There is much speculation about how late the train will be into Flagstaff this evening. Dan, the Brakeman on my earlier Grand Canyon train, has advised me to buy a bottle of wine and decant it into a water bottle so I can have a drink on the station platform. Four hours delay is quite normal on this service. Amtrak don’t own the track, so freight takes priority. “The Chief” is coming from Chicago, so it will have had plenty of opportunity to pick up a big delay.
I return to the station after a quick dinner to discover that tonight the train is just ten minutes behind schedule, so I ready myself on the platform. This is the first time that I have seen a Superliner (the double deck long distance trains) approach in the dark. It looks pretty special. First you hear it, the rumble, the tooting and the sound of nearby level crossings closing. Then you see the lights and its monsterous scale. Finally, you get to see just how shiny it is – every light in the station reflects off the silvery sides and bounces back at you.
A chap called Art will be my conductor tonight. He shows me upstairs where I’m in roomette number three. My bed is already made up, but it’s too early for bed, so I remove the bed roll, store it in the top bunk and pull the seats back up. With a glass of wine in one hand, I complete my usual procedure of downloading and editing the photographs that I have taken during the day. Then I start to charge up all my devices ready for tomorrow morning. I’m getting good this, and have even now worked out how to send my pictures wirelessly from my camera to my iPad, then after editing, to airdrop them onto my Macbook. There is no IT department at Matthew Woodward Adventure!
A glance of my watch and I remember that we are already on Pacific time, so I remake my bed. Sleep comes easily, and I wake the next morning to hear Art encouraging passengers to visit the dining car for breakfast at 06.00. I’m skipping this culinary treat and will grab something in L.A.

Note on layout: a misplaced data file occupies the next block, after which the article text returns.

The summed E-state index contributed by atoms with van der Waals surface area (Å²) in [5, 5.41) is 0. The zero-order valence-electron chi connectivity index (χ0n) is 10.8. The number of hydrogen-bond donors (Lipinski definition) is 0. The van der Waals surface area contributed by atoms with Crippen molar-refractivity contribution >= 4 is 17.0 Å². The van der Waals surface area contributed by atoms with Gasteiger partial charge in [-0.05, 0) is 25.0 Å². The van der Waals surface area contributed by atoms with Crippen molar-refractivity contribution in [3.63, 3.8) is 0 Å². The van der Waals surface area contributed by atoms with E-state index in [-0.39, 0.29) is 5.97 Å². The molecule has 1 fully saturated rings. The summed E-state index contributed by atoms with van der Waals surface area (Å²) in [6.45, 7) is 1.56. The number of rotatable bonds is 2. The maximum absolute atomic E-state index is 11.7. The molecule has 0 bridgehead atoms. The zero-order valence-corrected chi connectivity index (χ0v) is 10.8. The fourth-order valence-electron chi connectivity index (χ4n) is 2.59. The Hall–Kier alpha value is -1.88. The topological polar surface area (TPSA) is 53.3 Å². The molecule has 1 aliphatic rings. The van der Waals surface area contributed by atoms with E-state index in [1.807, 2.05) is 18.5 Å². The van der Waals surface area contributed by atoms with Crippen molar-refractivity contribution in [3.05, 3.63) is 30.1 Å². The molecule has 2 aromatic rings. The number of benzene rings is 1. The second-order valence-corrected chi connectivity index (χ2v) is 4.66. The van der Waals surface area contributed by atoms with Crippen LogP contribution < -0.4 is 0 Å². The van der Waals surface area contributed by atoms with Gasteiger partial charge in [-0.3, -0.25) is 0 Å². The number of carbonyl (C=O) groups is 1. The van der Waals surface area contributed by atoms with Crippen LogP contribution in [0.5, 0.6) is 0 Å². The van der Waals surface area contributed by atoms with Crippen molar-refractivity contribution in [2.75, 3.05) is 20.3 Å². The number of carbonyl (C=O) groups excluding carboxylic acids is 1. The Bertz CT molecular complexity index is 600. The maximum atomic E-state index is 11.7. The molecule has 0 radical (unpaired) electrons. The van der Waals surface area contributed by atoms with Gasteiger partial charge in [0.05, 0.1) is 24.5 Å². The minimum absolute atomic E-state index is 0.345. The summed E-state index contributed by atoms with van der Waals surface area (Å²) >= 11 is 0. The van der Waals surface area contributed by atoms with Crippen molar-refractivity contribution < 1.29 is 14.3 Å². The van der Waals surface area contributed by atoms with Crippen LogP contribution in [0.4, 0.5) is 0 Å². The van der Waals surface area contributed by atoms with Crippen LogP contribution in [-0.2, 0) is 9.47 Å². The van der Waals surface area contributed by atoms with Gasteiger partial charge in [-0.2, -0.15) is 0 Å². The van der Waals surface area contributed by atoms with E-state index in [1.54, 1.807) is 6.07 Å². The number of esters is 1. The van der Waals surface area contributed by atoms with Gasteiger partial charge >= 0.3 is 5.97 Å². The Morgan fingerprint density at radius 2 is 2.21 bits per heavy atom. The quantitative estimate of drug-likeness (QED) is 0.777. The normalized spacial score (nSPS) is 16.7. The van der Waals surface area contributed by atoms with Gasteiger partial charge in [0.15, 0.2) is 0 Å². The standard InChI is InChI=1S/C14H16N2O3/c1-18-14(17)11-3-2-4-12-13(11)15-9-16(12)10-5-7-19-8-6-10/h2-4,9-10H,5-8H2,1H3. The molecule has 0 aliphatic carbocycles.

The landscape has changed overnight. Passing through the outskirts of the city Los Angeles the houses are low and Spanish styled. Palm trees grow in their gardens. As we get into the downtown area the empty concrete canals remind me straightaway of two Hollywood films. The classic alien ant film “Them”, and more recently, “Terminator II” – the scene where Arnie escapes from the T1000 killer cyborg made of liquid poly metal on his Harley with John Connor.
Union Station is much calmer than I had anticipated, and although there are plenty of vagrants wandering about, it looks fairly safe to me. There are no obvious gangs waiting in the concourse looking to recruit passengers or indeed any angry people shooting at each other. A couple of friendly cops observe what people are up to, ready to deal with any problems. “To protect and to serve”.
This has been my final Amtrak overnight journey. I have very much enjoyed travelling on the Superliners. Not only are the Roomettes great for one person, there is a real sense of space with several places to enjoy the journey – the cabin, the dining car, the observation car, and even the café. The food has also been quite reasonable, and the company great. Americans love to socialise on train journeys. Amtrak may not always be on time, but they are comfortable and fun.
I’m off to Long Beach now for a quick stay on the Queen Mary. This is a reminder that I have finally reached the Pacific Ocean. Just sixteen days ago I was looking out at the Atlantic from a boat in New York harbour. I have therefore successfully completed my U.S coast to coast rail challenge. But my train adventure isn’t over yet though. Tomorrow I’m getting on to a day train to San Francisco. It’s called “The Coast Starlight”, not as I keep telling people at the bar, “The Starlight Express”!